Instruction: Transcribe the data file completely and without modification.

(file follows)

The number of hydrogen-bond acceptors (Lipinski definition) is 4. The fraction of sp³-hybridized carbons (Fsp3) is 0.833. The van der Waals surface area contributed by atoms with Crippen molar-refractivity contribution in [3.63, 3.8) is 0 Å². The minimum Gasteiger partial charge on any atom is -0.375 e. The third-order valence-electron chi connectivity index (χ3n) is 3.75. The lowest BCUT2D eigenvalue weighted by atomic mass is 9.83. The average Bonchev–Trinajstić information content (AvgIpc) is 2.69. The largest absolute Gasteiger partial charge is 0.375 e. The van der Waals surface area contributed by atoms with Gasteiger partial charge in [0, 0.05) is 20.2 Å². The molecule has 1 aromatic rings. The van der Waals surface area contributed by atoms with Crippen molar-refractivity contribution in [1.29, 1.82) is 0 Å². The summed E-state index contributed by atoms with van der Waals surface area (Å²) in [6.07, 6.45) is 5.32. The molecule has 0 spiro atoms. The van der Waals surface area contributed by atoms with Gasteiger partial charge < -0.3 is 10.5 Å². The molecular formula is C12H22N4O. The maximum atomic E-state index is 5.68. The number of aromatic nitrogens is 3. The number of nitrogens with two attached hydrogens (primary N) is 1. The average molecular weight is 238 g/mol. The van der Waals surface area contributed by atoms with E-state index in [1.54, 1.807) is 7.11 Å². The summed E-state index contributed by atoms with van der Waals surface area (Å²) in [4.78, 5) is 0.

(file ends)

The number of hydrogen-bond acceptors (Lipinski definition) is 4. The fraction of sp³-hybridized carbons (Fsp3) is 0.833. The van der Waals surface area contributed by atoms with Crippen molar-refractivity contribution in [3.63, 3.8) is 0 Å². The minimum Gasteiger partial charge on any atom is -0.375 e. The third-order valence-electron chi connectivity index (χ3n) is 3.75. The lowest BCUT2D eigenvalue weighted by atomic mass is 9.83. The average Bonchev–Trinajstić information content (AvgIpc) is 2.69. The largest absolute Gasteiger partial charge is 0.375 e. The van der Waals surface area contributed by atoms with Gasteiger partial charge in [0, 0.05) is 20.2 Å². The molecule has 1 aromatic rings. The van der Waals surface area contributed by atoms with Crippen molar-refractivity contribution in [1.29, 1.82) is 0 Å². The summed E-state index contributed by atoms with van der Waals surface area (Å²) in [6.07, 6.45) is 5.32. The molecule has 0 spiro atoms. The van der Waals surface area contributed by atoms with Gasteiger partial charge < -0.3 is 10.5 Å². The molecular formula is C12H22N4O. The maximum atomic E-state index is 5.68. The number of aromatic nitrogens is 3. The number of nitrogens with two attached hydrogens (primary N) is 1. The average molecular weight is 238 g/mol. The van der Waals surface area contributed by atoms with E-state index in [1.54, 1.807) is 7.11 Å². The summed E-state index contributed by atoms with van der Waals surface area (Å²) in [4.78, 5) is 0.